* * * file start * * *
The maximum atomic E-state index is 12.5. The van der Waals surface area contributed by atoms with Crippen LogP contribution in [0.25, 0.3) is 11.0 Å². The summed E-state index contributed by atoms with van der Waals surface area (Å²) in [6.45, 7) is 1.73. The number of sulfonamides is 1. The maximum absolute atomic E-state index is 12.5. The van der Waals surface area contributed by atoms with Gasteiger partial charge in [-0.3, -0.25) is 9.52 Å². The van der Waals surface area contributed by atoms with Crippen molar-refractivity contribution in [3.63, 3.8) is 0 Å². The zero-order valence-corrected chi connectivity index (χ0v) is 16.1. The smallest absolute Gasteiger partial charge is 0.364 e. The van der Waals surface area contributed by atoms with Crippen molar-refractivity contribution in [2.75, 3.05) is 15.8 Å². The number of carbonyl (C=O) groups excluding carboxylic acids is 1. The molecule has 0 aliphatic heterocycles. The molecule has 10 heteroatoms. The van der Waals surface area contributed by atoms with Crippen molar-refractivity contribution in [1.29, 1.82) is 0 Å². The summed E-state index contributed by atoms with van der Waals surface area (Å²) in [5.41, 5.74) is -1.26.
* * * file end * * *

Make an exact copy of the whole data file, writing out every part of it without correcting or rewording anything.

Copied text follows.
The maximum atomic E-state index is 12.5. The van der Waals surface area contributed by atoms with Crippen LogP contribution in [0.25, 0.3) is 11.0 Å². The summed E-state index contributed by atoms with van der Waals surface area (Å²) in [6.45, 7) is 1.73. The number of sulfonamides is 1. The maximum absolute atomic E-state index is 12.5. The van der Waals surface area contributed by atoms with Gasteiger partial charge in [-0.3, -0.25) is 9.52 Å². The van der Waals surface area contributed by atoms with Crippen molar-refractivity contribution in [3.63, 3.8) is 0 Å². The zero-order valence-corrected chi connectivity index (χ0v) is 16.1. The smallest absolute Gasteiger partial charge is 0.364 e. The van der Waals surface area contributed by atoms with Crippen molar-refractivity contribution in [2.75, 3.05) is 15.8 Å². The number of carbonyl (C=O) groups excluding carboxylic acids is 1. The molecule has 0 aliphatic heterocycles. The molecule has 10 heteroatoms. The van der Waals surface area contributed by atoms with Crippen molar-refractivity contribution in [1.29, 1.82) is 0 Å². The summed E-state index contributed by atoms with van der Waals surface area (Å²) in [5.41, 5.74) is -1.26.